Sunday, August 19, 2007

Christal's Trip - Aug 2007 - Part III (Malang)

To see more photos of Malang click here

After leaving Kalimantan we flew back to Malang in West Java, where the Richardsons live.

On the 2hr drive to Malang from the Surabaya airport, we passed where the mud volcano has been spewing mud for the past year. Villages have been covered. When you hit that area all the people from the village swarm the cars trying to sell things, including guides through the mud - shortcuts so that you don't have to sit in the traffic that's caused because of the situation.

Paul Richardson had been the principal of an international school (mostly children of expatriates) here. When the international school had to move to a larger location he felt God's call to stay behind and create a school for the children he drove by everyday, who had no chance of going to school. He began the process to establish Charis.

Part of the vision that Paul has is to build schools like this all over the country. They currently have around 25 'projects' underway that include schools and children's homes.

The view from the top of that white's really nice. They're thinking about plans for a university perhaps in the future, and that land in the back with a lake in the middle would be nice.

There is a lot still under construction. This land was purchased for a permanent teacher-training centre to be built.

Charis is being developed as the 'model' to replicate across the country. They serve kids from kindergarten up to senior high. They train the teachers who are local people. At Charis the language of instruction is Indonesian, but they also have 'English Hour' every week where classes are in English for 1-2 hours.

I happened to be there at a time when a team from Philadelphia had come to conduct a teacher-training conference. This conference was opened up to local government-school teachers; offered free of charge.

The response that they get from the local community is great. They get numerous calls and requests from all over to conduct training for teachers.

It is a Christian school, meaning that everything is based on biblical principles. All the teachers are Christian but the students come from different backgrounds. Indonesia is the largest Moslem nation. Although we went to church on Sundays quite easily, it is still risky. In another part of the country a group of about 50, from the Indonesian arm of Campus for Christ, were arrested. It was apparently just a string of unfortunate mistakes. The story I heard was that during a skit showing how not to behave, they had someone stamping on a copy of the Koran...? It was videotaped and the tape was accidently left in the recorder. Someone saw the tape and it went from there...

Another group we heard about are being held in prison. The people in their community are calling for the death sentence, even though the supposed maximum penalty they can be dealt is 5 years.

Another visit I was able to make while in Malang was to the poor area - Polehan. It is known as the 'black' neighborhood because of the poverty and crime associated with it. People from Polehan cannot get loans from banks; many of the people collect garbage or perhaps drive a 'becak' - a rickshaw-bike for a living.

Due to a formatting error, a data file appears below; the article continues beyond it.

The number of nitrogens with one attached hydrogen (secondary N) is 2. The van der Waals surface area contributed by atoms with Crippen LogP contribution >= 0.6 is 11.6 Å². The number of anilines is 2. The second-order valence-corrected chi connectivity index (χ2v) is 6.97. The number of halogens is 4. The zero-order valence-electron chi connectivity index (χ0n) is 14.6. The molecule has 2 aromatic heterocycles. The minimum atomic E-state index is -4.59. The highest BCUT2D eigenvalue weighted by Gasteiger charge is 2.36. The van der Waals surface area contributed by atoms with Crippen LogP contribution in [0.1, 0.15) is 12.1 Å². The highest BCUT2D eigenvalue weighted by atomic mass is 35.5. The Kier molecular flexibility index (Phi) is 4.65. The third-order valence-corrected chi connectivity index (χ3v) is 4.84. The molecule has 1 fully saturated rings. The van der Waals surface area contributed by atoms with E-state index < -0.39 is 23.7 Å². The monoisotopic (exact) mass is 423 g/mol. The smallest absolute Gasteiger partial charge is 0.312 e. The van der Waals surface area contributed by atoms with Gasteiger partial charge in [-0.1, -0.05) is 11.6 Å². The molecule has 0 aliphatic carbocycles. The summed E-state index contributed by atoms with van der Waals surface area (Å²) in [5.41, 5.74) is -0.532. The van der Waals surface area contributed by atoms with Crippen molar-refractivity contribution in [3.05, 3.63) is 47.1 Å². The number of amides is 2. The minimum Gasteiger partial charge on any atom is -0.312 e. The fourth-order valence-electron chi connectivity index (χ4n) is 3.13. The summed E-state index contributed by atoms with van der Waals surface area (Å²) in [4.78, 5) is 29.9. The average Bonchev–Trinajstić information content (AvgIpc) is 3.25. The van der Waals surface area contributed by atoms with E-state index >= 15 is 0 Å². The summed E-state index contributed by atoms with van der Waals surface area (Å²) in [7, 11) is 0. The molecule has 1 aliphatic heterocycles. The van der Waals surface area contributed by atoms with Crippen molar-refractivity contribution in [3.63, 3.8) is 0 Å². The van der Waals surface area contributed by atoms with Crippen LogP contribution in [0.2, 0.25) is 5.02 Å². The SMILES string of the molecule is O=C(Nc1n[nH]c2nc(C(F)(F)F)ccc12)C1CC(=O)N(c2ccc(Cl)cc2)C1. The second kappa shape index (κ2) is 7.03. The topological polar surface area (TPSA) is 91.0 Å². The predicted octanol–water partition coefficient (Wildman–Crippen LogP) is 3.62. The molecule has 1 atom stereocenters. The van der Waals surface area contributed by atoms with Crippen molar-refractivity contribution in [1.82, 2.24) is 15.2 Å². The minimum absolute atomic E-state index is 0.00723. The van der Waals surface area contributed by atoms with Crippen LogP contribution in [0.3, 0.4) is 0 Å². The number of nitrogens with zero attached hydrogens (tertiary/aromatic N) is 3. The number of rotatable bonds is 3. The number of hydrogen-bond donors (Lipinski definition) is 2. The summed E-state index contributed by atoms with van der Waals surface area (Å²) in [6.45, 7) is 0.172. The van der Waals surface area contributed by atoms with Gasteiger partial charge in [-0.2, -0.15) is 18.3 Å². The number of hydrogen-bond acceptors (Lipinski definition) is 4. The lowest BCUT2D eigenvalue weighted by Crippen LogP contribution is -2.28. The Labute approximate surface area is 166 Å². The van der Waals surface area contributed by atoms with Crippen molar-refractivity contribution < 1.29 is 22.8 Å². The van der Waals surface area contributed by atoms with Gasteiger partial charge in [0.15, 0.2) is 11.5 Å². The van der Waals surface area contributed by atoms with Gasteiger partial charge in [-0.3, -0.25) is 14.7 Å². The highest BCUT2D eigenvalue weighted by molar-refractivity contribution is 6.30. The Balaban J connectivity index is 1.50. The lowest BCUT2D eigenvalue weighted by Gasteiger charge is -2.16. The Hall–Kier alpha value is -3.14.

Charis supports an after-school program there. It is a relatively young project, off to a good start but they are working on refining the vision for the centre. At the moment their focus and skills lie in education, but in this environment there are so many additional needs it's difficult to know where to draw the line.

We visited some of the families there. It was the first time I really met people who were living in such poverty. It was the kind of situation where you can't help wincing inside a little when you shake hands because you can feel how dirty everything is. But at the same time, in each home we visited we were welcomed so warmly with smiles.

This family is one of only two Christian families. We sat for a while as this mother shared some of the things that have been bothering her. She has 5 kids and the oldest is just starting 1st grade - she's afraid she doesn't have the money to keep sending her (all schools require tuition). The whole family also sleeps in that room beside the door - maybe 5x6 feet - because she's afraid the roof will collapse at any moment from the old rotting wood. You could see she was so appreciative to have us, but at the same time embaressed. She kept saying to Wennie 'I wish you had told me you were coming...'

Other Random Pictures ...

The Richardson's cat, Peanut. There are lots of stray cats in Malang. I'm used to cats being pretty quiet, but these cats are really loud. The first night I heard it 'meow' I had no idea what it was...the next day I realized it had been the cat...they're very loud...

A couple of the girls who work with Mustard Seed in Malang started to get to know some of their neighbors. One Sunday we joined a small group of them to play volleyball. I thought we were going to find some random open space somewhere, but after walking through some back alleys we ended up at this makeshift gym. Brick on the lower half, then the top was finished with woven panels and flags on the inside.